Hood Tours

In case you missed it, the Asheville Citizen-Times recently ran a feature story about Hood Tours, “Hood tours revisit Asheville’s black landmarks.” Hood Tours offers “Hood Tours is an interactive tour focusing on Asheville’s African American resilient history and future in the arts, environmentalism and entrepreneurship.” I’ve posted a few excerpts from the article below. I encourage you to click the link and read the entire article, then head on over to hoodhuggers.com and buy a ticket for a tour!

The transformative possibilities of Hood Tours are immense.

dewayne barton of hood tours photo by william woody

“The tour package includes the Hood Huggers Green Book, highlighting current black-owned businesses as part of Asheville’s Buy Local ethos. The pamphlet echoes the Negro Motorist Green Book published by Victor H. Green from 1936-66, directing African-American travelers and tourists to friendly businesses, restaurants and hotels during the era of segregation. ‘We need to show people where they can connect now,’ [DeWayne] Barton said.”

“While Pisgah View is known to many only as the location of publicized crimes, [Sir Charles] Gardener wants others to see his neighborhood in a more positive light. ‘We grow food here in our gardens, there are a lot of talented clever people here, music producers, owners of janitorial services, entrepreneurs making soaps. People can see that we’re just not the type of animals they portray us to be. It’s a family here.'”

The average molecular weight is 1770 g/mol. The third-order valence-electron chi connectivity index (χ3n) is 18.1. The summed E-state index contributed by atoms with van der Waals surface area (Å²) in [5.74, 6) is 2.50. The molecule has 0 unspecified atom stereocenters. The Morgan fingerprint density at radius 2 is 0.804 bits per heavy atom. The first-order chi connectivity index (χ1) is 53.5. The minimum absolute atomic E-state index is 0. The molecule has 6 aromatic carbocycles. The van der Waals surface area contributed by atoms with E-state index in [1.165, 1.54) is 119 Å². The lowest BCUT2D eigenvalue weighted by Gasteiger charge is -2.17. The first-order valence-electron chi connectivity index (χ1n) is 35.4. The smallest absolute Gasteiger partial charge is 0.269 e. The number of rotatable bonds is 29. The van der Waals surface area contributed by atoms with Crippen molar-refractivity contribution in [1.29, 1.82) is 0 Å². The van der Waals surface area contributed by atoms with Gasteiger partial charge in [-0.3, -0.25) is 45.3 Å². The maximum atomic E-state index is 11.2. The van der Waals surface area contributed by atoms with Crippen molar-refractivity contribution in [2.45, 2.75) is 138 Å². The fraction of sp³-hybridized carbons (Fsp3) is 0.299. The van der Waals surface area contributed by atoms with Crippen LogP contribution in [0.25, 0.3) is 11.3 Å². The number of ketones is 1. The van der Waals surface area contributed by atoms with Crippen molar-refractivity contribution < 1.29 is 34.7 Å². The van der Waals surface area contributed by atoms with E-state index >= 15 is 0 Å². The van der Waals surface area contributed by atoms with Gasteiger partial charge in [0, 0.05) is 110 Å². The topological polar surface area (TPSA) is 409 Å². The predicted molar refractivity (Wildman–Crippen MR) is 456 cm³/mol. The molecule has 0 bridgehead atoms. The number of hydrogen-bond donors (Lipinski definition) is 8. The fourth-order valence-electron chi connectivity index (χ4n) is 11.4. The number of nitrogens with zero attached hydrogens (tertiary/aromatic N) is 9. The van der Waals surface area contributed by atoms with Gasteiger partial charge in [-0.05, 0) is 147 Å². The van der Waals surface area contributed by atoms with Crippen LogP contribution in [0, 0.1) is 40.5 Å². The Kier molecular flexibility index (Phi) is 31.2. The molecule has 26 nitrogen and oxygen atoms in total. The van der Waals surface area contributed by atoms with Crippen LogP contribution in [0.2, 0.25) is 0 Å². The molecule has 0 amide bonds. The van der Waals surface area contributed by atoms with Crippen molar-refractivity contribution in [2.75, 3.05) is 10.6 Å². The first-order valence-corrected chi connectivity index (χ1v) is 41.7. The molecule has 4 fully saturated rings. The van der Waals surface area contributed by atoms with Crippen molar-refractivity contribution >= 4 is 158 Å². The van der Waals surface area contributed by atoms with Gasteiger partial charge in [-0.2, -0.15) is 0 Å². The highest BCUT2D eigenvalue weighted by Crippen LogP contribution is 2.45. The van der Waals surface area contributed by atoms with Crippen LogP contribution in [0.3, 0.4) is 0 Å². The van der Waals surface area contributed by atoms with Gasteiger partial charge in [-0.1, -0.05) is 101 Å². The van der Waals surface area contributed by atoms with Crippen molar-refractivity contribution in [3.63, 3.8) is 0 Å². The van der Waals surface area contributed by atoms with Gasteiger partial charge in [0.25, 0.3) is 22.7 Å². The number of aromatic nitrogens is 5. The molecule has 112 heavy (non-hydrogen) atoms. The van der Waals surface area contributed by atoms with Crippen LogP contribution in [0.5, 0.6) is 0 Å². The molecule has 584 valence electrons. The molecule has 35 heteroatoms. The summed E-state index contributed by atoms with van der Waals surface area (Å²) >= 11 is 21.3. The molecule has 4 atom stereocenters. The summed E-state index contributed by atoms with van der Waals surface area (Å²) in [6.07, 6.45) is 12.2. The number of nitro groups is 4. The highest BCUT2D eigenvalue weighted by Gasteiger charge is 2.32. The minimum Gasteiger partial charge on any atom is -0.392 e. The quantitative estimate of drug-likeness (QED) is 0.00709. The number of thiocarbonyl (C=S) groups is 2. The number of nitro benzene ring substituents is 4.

“The human costs of urban renewal are still being counted. [Cliff] Cotton’s family house on Fayetteville could be slated for destruction if the I-26 Connector widens through West Asheville. It’s not just houses, but churches like the old Wilson Chapel, which are threatened by the construction of eight lanes of the future I-26 through a rich African-American past. But the tours aren’t just a trip down a long lost memory’s lane. ‘What was before is all gone,’ Cotton said. ‘This is about what’s going on now. This tour is about looking to the future and the ways we can grow.’”

photos by william woody